Re: What Kind Of Food Did Your Grandmother Make?
I remember my Nana (dad’s mom) cooking standar June Cleaver 50’s fare. Mashed potatos, beef roast, gravy, green beans, corn on the cob… that sort of thing. Alwasy really big breakfasts bacon, eggs, ham, sausages AND cereal or pancakes.
Now my Gramps (mom’s dad) was definitely the cook in that family! Gran cooked the life out of everything she made, so no one could recognize what it might have started out as. Gramps was a farm boy and his family was from Pennsylvania hill country. He’d cook up even bigger breakfasts than my Nana (if you can believe it) and everything was from his father’s farm or one of the local farms nearby. I still remember buckwheat pancakes slathered in cultured cream butter (better than whipped cream any day) with hot blueberry syrup made fresh. There wasn’t an animal Gramps couldn’t cook up delicious. In addition to “regular” meat like chicken, pork, beef, and lamb he’d serve goat, pheasant, duck, goose, grouse, venison, elk, rabbit and even squirrel. He made us roast squab (pigeon) and groundhog skewers over an open fire. We got to eat interesting animal parts like liver, and kidneys, and brains, and tongue. There was usually potatos (fried, mashed, boiled, baked, au gratin, scalloped, whatever) in every meal, and at least 2 other veg – one green and one colored.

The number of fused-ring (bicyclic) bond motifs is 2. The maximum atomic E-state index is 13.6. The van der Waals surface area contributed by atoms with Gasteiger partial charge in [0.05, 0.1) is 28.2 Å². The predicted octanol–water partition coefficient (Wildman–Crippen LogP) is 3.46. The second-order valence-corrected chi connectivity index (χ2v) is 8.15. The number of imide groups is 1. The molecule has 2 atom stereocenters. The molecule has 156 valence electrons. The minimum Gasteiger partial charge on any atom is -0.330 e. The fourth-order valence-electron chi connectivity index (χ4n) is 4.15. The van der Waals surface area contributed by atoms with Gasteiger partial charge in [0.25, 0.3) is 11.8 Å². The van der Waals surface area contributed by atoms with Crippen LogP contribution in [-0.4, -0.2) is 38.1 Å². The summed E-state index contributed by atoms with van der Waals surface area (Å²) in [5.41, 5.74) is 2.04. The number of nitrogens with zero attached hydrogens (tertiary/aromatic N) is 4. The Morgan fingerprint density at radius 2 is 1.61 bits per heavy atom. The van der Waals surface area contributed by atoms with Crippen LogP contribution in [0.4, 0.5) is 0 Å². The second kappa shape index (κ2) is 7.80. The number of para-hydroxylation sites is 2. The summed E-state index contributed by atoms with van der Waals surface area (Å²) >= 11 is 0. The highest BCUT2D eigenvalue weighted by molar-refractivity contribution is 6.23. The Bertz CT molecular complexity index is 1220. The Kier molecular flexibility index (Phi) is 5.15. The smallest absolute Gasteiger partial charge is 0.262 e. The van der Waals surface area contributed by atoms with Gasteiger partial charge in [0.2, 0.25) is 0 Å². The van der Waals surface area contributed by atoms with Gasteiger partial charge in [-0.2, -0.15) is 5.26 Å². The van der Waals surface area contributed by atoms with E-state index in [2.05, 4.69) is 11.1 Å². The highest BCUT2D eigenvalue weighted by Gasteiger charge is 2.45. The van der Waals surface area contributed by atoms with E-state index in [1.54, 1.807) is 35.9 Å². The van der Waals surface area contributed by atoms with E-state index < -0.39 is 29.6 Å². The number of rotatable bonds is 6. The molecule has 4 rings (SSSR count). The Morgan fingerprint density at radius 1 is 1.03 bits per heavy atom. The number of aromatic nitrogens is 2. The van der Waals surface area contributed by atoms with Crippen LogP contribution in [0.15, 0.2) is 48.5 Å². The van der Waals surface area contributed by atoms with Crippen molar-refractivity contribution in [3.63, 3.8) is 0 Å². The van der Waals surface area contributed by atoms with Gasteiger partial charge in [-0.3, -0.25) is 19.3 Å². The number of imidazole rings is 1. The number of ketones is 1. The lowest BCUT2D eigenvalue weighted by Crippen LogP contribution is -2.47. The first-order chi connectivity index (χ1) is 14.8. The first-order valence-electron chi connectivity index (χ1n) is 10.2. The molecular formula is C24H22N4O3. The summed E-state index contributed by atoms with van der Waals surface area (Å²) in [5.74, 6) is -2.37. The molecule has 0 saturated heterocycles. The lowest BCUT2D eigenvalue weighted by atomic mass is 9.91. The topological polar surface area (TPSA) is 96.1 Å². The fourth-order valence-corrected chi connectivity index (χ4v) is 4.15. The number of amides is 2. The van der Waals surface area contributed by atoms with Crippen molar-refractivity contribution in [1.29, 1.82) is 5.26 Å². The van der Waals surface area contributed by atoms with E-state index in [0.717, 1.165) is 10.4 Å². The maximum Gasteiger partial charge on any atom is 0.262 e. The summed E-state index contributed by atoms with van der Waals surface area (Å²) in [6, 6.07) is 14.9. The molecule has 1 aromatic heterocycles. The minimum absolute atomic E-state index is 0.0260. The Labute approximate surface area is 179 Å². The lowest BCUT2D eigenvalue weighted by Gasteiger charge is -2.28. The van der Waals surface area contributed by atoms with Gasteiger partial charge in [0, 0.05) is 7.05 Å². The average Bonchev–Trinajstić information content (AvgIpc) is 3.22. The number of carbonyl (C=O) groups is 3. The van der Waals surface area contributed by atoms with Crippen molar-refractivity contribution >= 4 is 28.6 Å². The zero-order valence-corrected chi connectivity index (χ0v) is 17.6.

He ate by farm schedule too… early morning snack, usually bread & butter with juice before sun up, then the big “breakfast” a few hours later. The biggest meal of the day was usually a late lunch during the hot part of the day, with cold leftovers a few hours later and maybe something small (and sweet) before bed. You normally saw yesterdays main meat in this morning’s breakfast hash, with potatoes, of course.
Staying with his parents, Mom-mom and Pop-pop, was an even bigger treat… you had to go out to the coop to collect your eggs for breakfast. We had honey we’d spun out yesterday on bread that Mom-mom had just pulled out of the oven. Lunch was usually whatever was most plentiful from the garden that day and you always ate meat during the season the babes were the right age (chicken in the spring, lamb in summer, pork in fall and beef in winter). There were always fresh trout in the creek, and some crayfish if you were lucky. Wild game made up at least one meal, and wild morel mushrooms if you could find them. We had lots of nuts in the fall… seeming that everything Mom-mom had put at harvest ended up with onions and nuts in by the end of winter. Lots and lots of turnips and potatos in the winter. Heck potatos all year round, and cabbages too. Fresh berries and peaches with real cream for dessert, and if you were lucky you got a honey comb to chew too.